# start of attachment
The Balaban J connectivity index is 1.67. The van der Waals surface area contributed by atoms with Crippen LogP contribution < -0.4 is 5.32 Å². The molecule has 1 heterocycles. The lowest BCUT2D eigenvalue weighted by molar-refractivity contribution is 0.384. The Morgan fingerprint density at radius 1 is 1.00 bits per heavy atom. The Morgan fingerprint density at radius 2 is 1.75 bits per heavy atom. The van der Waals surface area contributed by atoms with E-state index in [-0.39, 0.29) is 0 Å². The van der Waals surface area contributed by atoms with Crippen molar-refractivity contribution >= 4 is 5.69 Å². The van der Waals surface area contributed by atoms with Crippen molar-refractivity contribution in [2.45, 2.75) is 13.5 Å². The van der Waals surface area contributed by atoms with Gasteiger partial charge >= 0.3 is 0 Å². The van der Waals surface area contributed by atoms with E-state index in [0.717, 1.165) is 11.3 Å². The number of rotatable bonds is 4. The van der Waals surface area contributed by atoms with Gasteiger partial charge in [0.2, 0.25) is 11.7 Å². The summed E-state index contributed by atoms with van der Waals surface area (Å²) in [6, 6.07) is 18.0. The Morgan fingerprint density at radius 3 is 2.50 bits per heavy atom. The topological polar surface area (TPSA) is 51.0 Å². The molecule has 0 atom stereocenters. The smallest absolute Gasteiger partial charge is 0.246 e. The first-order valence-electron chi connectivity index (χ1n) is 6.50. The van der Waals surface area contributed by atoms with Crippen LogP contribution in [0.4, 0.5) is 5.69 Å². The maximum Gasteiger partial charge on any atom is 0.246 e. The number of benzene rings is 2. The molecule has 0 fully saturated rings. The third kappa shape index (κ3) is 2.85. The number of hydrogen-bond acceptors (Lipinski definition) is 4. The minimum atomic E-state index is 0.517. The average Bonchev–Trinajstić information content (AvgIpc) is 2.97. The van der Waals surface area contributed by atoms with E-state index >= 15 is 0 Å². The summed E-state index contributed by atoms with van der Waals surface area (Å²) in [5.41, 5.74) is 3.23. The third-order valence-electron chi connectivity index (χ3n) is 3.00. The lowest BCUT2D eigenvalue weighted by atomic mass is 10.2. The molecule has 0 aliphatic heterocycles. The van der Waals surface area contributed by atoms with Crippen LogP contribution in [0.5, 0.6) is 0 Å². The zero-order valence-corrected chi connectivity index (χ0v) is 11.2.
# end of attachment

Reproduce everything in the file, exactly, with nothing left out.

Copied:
The Balaban J connectivity index is 1.67. The van der Waals surface area contributed by atoms with Crippen LogP contribution < -0.4 is 5.32 Å². The molecule has 1 heterocycles. The lowest BCUT2D eigenvalue weighted by molar-refractivity contribution is 0.384. The Morgan fingerprint density at radius 1 is 1.00 bits per heavy atom. The Morgan fingerprint density at radius 2 is 1.75 bits per heavy atom. The van der Waals surface area contributed by atoms with E-state index in [-0.39, 0.29) is 0 Å². The van der Waals surface area contributed by atoms with Crippen molar-refractivity contribution >= 4 is 5.69 Å². The van der Waals surface area contributed by atoms with Crippen molar-refractivity contribution in [2.45, 2.75) is 13.5 Å². The van der Waals surface area contributed by atoms with Gasteiger partial charge >= 0.3 is 0 Å². The van der Waals surface area contributed by atoms with E-state index in [0.717, 1.165) is 11.3 Å². The number of rotatable bonds is 4. The van der Waals surface area contributed by atoms with Gasteiger partial charge in [0.2, 0.25) is 11.7 Å². The summed E-state index contributed by atoms with van der Waals surface area (Å²) in [6, 6.07) is 18.0. The Morgan fingerprint density at radius 3 is 2.50 bits per heavy atom. The topological polar surface area (TPSA) is 51.0 Å². The molecule has 0 atom stereocenters. The smallest absolute Gasteiger partial charge is 0.246 e. The first-order valence-electron chi connectivity index (χ1n) is 6.50. The van der Waals surface area contributed by atoms with Crippen LogP contribution in [0.4, 0.5) is 5.69 Å². The maximum Gasteiger partial charge on any atom is 0.246 e. The number of benzene rings is 2. The molecule has 0 fully saturated rings. The third kappa shape index (κ3) is 2.85. The number of hydrogen-bond acceptors (Lipinski definition) is 4. The minimum atomic E-state index is 0.517. The average Bonchev–Trinajstić information content (AvgIpc) is 2.97. The van der Waals surface area contributed by atoms with E-state index >= 15 is 0 Å². The summed E-state index contributed by atoms with van der Waals surface area (Å²) in [5.41, 5.74) is 3.23. The third-order valence-electron chi connectivity index (χ3n) is 3.00. The lowest BCUT2D eigenvalue weighted by atomic mass is 10.2. The molecule has 0 aliphatic heterocycles. The van der Waals surface area contributed by atoms with Crippen LogP contribution in [0.5, 0.6) is 0 Å². The zero-order valence-corrected chi connectivity index (χ0v) is 11.2.